Cellular senescence limits proliferation of potentially detrimental cells, preventing tumorigenesis and restricting tissue damage. However, the function of senescence in nonpathological conditions is unknown. We found that the human placental syncytiotrophoblast exhibited the phenotype and expressed molecular markers of cellular senescence. During embryonic development, ERVWE1-mediated cell fusion results in formation of the syncytiotrophoblast, which serves as the maternal/fetal interface at the placenta. Expression of ERVWE1 caused cell fusion in normal and cancer cells, leading to formation of hyperploid syncytia exhibiting features of cellular senescence. Infection by the measles virus, which leads to cell fusion, also induced cellular senescence in normal and cancer cells. The fused cells activated the main molecular pathways of senescence, the p53- and p16-pRbdependent pathways; the senescence-associated secretory phenotype; and immune surveillance-related proteins. Thus, fusion-induced senescence might be needed for proper syncytiotrophoblast function during embryonic development, and reuse of this senescence program later in life protects against pathological expression of endogenous fusogens and fusogenic viral infections.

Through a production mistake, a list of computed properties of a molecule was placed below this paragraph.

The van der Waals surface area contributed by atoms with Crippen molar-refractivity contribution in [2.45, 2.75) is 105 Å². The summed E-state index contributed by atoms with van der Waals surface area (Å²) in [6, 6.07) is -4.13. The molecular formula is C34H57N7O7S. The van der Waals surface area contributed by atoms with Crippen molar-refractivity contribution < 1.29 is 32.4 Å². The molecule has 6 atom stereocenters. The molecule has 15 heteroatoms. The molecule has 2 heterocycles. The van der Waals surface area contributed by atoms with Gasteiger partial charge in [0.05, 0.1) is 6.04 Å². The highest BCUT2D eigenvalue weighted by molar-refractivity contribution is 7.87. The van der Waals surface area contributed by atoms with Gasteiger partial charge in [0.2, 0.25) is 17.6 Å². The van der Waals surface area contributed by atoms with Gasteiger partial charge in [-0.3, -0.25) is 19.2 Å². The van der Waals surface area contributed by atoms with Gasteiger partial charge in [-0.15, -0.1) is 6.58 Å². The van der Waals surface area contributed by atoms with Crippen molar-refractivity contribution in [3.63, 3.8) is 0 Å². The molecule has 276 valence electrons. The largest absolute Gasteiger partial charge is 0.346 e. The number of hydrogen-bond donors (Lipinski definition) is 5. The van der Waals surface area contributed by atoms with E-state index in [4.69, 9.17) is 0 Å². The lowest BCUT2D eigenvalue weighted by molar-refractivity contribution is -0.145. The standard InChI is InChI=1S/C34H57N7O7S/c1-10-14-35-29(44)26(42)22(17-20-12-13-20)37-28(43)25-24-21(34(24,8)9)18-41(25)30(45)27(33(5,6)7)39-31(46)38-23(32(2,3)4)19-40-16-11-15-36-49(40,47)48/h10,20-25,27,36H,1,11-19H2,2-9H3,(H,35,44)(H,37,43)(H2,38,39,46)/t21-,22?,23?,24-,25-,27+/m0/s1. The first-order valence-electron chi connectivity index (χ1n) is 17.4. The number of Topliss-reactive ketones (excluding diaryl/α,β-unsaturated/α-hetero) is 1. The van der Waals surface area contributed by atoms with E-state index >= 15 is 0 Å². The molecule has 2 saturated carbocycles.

- Cell fusion
- Cellular senescence